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A Strategic Needs Analysis (SNA) is a Home Office requirement for all Violence Reduction Units (VRU’s). Our SNA is an analytical product which analyses the incidence of serious violence across the Humber and the associated drivers. Our SNA provides the evidence base for shaping our response strategy and commissioning interventions.

Data will aim to identify the following:

  • Priority crime type(s)
  • Driver(s) of Serious Violence
  • Risk Factor(s)
  • People at risk
  • Hotspot location(s) and Hot-times

We will publish an executive summary of our SNA later in 2024.

For more information please contact us here.

Humber Learning Consortium (HLC), in conjunction with the Humber Violence Prevention Partnership (HVPP), has conducted a series of focus groups with a diverse range of young people from hotspot areas across the Humber sub-region. The areas were identified using data from our Strategic Needs Assessment (SNA).

These sessions aimed to identify young people’s perspectives about violent crime in their localities, asking questions such as:

• How safe do young people feel and the reasons why.

• How young people feel about their local area and community, including the support, activities, and facilities available to them.

• How young people feel about their future, their hopes, fears and what change they want to see.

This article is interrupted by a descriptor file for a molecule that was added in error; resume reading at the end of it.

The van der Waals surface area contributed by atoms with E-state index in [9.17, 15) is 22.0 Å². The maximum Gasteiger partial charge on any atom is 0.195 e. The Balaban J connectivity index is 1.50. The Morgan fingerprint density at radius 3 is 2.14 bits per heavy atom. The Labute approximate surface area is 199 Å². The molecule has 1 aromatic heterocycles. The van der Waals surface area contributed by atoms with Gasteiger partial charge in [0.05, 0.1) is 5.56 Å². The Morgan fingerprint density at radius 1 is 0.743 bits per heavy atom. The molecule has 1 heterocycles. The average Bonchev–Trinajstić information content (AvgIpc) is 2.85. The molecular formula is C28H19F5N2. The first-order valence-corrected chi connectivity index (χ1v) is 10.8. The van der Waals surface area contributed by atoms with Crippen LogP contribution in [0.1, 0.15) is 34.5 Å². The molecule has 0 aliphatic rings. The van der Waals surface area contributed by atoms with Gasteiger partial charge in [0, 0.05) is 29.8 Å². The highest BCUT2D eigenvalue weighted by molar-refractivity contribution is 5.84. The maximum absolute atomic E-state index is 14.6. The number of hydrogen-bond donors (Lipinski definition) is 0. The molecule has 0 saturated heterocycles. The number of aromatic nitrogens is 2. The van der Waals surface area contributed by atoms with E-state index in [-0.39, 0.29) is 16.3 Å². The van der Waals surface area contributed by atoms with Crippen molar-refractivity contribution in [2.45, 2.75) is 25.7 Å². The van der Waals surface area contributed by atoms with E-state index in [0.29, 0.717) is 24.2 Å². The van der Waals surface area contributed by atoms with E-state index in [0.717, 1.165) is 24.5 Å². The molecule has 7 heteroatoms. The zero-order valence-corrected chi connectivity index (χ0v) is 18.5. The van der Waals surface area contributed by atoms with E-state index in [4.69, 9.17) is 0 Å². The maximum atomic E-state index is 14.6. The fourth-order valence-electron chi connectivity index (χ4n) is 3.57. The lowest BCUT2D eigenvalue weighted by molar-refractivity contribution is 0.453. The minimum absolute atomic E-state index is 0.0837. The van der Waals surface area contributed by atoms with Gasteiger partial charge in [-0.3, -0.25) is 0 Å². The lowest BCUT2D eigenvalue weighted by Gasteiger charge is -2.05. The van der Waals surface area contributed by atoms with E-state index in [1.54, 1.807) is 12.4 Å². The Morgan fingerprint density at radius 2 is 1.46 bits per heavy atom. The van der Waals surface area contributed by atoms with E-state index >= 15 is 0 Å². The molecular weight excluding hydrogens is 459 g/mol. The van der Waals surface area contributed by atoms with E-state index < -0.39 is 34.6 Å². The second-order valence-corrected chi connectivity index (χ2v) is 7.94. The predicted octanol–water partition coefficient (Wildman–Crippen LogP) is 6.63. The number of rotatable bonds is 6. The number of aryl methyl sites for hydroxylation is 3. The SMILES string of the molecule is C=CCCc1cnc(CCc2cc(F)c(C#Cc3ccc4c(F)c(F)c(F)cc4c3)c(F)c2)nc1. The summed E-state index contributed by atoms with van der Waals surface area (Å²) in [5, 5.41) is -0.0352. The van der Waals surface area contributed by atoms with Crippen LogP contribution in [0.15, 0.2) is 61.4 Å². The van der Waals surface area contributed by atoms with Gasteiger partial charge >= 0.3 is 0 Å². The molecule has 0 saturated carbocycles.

Building on recent research by the Youth Endowment Fund that has provided a national picture, Humber Learning Consortium worked with the Humber VPP to build a more nuanced understanding of what it’s like for young people to be living in different parts of our area, recognising that not every place or young person is the same.

The full report - including an executive summary, an outline of the methodology and a summary of the findings - can be found here.

For more information, please contact us here.

The cost of serious violence aims to provide an overview of the financial costs associated with serious violence in the Humber region. These costs can be split into two areas: the direct costs incurred by public sector organisations like the Criminal Justice System, Police, NHS, Office of the Police and Crime Commissioner for Humberside; and indirect costs by attributing a value to the reduced economic output resulting from being a victim of serious violence.

The cost in these products have been calculated using the below, methodologies:

  • ‘The economic and social costs of crime’ (Heeks et al. 2018), created by the Home Office.
  • The Economic and Social Costs of Violence on Merseyside (Bates et al. 2021), created by the Public Health Institute at Liverpool John Moores University, for the Merseyside Violence Reduction Partnership.

For more information, Click here.

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